Clinton, in her own more subtle way, agreed, saying that further war was necessary, but didn’t go into much detail. Neither candidate presented a formula for disentangling the United States from the violence in Iraq, much less end the violence there..
Clinton accused Trump of not having a plan at all.
“He says it’s a secret plan, but the only secret is that he has no plan,” Clinton said.
The real secret is that neither Clinton nor Trump have a long-term plan for Iraq or the middle east that doesn’t involve war. Clinton wants to destroy ISIS, but doesn’t offer any reason other than ISIS must be destroyed. Israel/Palestine, although it helps drive the religiously motivated violence in the region, doesn’t even register for either candidate. Dealing with Iran’s nuclear ambition stands in for doing anything to end the perpetual conflict between Palestinians and Israelis and anybody else who looks at them cross eyed. Trump takes a more ruthless, but also more intuitive view, on Iraq policy, and it also involves more war, but instead of missionaries for democracy, American soldiers are wildcat oil prospectors.
A knowledgeable source, a former Army officer, who asked to remain anonymous, told me that most of his colleagues don’t want to vote for either Trump or Clinton, because they feel both are likely to lead to U.S. back into war. The ones who are loyal to one candidate or the other are gung-ho for getting another crack at Iraq. Big league, even.
Or, as one officer put it of Trump’s first actions in office: “You know what he’s going to do? He’s going to put warriors back in the game,” said Retired Air Force Lt. Gen. Thomas McInerney, McClatchy reported.
Trump, for his part, has at least 88 retired generals and admirals on his side, he announced earlier this month. Another 95 have pledged allegiance to Clinton. Holt, however, didn’t ask about this politicization of the military brass and what it meant for civilian control of the military, a part of the American experiment’s lower, lizard brain, like birthright citizenship or right to a trial by jury.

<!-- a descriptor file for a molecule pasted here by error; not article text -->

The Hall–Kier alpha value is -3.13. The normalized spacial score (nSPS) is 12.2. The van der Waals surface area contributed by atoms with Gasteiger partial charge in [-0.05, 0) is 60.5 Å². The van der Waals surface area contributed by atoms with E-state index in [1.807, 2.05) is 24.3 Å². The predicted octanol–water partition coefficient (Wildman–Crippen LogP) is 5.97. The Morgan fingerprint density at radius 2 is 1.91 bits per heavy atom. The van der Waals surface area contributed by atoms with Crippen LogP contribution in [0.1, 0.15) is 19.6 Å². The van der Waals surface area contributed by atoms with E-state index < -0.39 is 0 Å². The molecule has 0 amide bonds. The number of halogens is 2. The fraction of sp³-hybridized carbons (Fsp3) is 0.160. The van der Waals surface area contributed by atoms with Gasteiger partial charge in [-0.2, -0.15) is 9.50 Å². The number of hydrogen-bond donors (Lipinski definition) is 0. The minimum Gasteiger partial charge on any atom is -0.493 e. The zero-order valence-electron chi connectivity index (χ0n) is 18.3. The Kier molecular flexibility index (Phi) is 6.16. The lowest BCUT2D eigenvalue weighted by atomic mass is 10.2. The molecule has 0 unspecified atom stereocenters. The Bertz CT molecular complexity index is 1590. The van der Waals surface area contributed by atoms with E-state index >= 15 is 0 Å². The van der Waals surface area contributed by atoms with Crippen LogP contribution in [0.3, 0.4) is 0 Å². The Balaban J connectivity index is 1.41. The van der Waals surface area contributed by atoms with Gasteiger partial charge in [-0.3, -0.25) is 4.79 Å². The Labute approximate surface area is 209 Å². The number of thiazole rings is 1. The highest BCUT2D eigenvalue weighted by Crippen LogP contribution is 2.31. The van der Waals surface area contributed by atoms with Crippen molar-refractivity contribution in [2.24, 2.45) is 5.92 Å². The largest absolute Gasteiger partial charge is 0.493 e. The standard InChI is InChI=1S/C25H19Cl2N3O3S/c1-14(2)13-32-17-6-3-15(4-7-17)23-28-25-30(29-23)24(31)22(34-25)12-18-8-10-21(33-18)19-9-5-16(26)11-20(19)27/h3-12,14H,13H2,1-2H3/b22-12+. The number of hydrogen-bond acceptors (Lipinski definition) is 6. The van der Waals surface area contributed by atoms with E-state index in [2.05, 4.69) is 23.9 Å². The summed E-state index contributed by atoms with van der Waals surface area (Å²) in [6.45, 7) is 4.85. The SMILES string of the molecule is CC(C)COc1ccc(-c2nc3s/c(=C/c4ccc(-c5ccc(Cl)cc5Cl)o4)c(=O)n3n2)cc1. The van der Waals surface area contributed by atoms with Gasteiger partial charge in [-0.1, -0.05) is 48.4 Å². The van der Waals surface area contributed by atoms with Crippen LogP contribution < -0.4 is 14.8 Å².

Because those retired generals are speaking out on behalf of those still serving, according to one expert. “There is ongoing contact between present members of the high command and retired members,” Yale University consitutional law professor Bruce Ackerman told McClatchy. “They stay silent while the retired members speak out. This is a fundamental challenge to the founding principles of the republic.”
The former Army officer I spoke to said, “I’ve met crazy officers in the military who believe all sorts of conspiracy theories, say they would fight for the south if a new civil war happened, think the earth is 6000 years old, and believe that if only they could make unilateral decisions to wage their own jihad against Islam they could win the war single handedly.
Speaking of political games, I watched the debate in a packed D.C. bar, Nellie’s. It was the closest thing I’ve attended to an actual Clinton rally, with many attendees true believers. Some of their careers rely on the continuation of the ancien regime in the nation’s capital. They clapped and cheered and ooed and aaahed at every jab and counter jab. But Washington D.C. is inconsequential in this election, with only three electoral votes virtually guaranteed to go to the Democratic candidate.
But what about an important place in this election, like Akron, Ohio? Let’s ask Akron native Charlie, 31, a museum employee who is reluctantly voting for Clinton. He believes Ohio will go to Trump.
“I found it funny that Clinton, someone who openly supported and voted for the Iraq war, thought it was a good idea to tangle with Trump over his support of it. I heard no roadmap to peace or withdrawal. I found it profoundly disturbing that the actual neo-fascist was the one speaking against the wastefulness of our decade and a half of elective wars. But unfortunately Clinton won the foreign policy round by just not being a blustering boob. Guess that’s the bar,” he said.
Charlie believes that Trump’s rhetoric will resonate in Ohio, for the most depressing reasons.
“It will, of course. It doesn’t matter that it’s ridiculous. It will resonate with pro-war folks who hate Muslims and are also economically strained. Hurting Muslims and taking their stuff is a two-fer for them,” he added.
Iraq doesn’t move the needle for voters like kitchen-table issues (e.g. the creditors’ repossession of your living room couch) like international trade, a foreign policy question. That’s important to people in places like Akron hit hard by the flight of manufacturing jobs. Trump repeated the word “Ohio” three times, in reference to trade, and Charlie thinks that will win the key battleground state for Trump.
But that wasn’t the worst part, Charlie said: “The most upsetting part was the economy round though. Clinton insisting NAFTA was good and the poors are delusional is not just terrible politics but factually incorrect.” Then noting that the rubber industry died in the seventies well before NAFTA, he said, “It doesn’t matter if a single job was actually in fact lost to NAFTA here. But that is the perception. And that’s what counts.”